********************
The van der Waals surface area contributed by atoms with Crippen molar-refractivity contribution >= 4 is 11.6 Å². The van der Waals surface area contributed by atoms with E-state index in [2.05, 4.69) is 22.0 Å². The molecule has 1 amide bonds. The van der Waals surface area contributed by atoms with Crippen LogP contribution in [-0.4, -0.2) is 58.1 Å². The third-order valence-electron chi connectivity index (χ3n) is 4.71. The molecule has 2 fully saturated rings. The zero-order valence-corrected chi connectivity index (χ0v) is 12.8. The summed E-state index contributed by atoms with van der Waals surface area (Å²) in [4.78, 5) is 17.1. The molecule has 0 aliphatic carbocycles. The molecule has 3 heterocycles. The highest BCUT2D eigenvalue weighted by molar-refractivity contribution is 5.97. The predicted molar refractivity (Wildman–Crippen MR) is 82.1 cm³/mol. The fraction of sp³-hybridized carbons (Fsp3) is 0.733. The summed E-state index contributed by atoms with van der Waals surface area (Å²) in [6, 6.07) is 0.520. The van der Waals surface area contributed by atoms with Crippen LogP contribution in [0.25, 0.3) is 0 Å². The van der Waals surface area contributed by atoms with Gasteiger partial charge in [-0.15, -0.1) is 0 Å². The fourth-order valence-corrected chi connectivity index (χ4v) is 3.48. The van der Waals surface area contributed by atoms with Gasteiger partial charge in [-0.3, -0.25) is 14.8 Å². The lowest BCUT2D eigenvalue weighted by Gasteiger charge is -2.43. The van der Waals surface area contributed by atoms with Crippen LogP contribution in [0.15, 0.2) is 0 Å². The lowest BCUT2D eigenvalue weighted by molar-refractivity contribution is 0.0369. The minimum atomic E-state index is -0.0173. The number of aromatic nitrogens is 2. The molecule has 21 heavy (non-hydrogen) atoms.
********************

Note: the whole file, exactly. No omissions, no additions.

The van der Waals surface area contributed by atoms with Crippen molar-refractivity contribution >= 4 is 11.6 Å². The van der Waals surface area contributed by atoms with E-state index in [2.05, 4.69) is 22.0 Å². The molecule has 1 amide bonds. The van der Waals surface area contributed by atoms with Crippen LogP contribution in [-0.4, -0.2) is 58.1 Å². The third-order valence-electron chi connectivity index (χ3n) is 4.71. The molecule has 2 fully saturated rings. The zero-order valence-corrected chi connectivity index (χ0v) is 12.8. The summed E-state index contributed by atoms with van der Waals surface area (Å²) in [4.78, 5) is 17.1. The molecule has 0 aliphatic carbocycles. The molecule has 3 heterocycles. The highest BCUT2D eigenvalue weighted by molar-refractivity contribution is 5.97. The predicted molar refractivity (Wildman–Crippen MR) is 82.1 cm³/mol. The fraction of sp³-hybridized carbons (Fsp3) is 0.733. The summed E-state index contributed by atoms with van der Waals surface area (Å²) in [6, 6.07) is 0.520. The van der Waals surface area contributed by atoms with Crippen LogP contribution in [0.25, 0.3) is 0 Å². The van der Waals surface area contributed by atoms with Gasteiger partial charge in [-0.15, -0.1) is 0 Å². The fourth-order valence-corrected chi connectivity index (χ4v) is 3.48. The van der Waals surface area contributed by atoms with Gasteiger partial charge in [-0.3, -0.25) is 14.8 Å². The lowest BCUT2D eigenvalue weighted by Gasteiger charge is -2.43. The van der Waals surface area contributed by atoms with Crippen LogP contribution in [0.15, 0.2) is 0 Å². The lowest BCUT2D eigenvalue weighted by molar-refractivity contribution is 0.0369. The minimum atomic E-state index is -0.0173. The number of aromatic nitrogens is 2. The molecule has 21 heavy (non-hydrogen) atoms.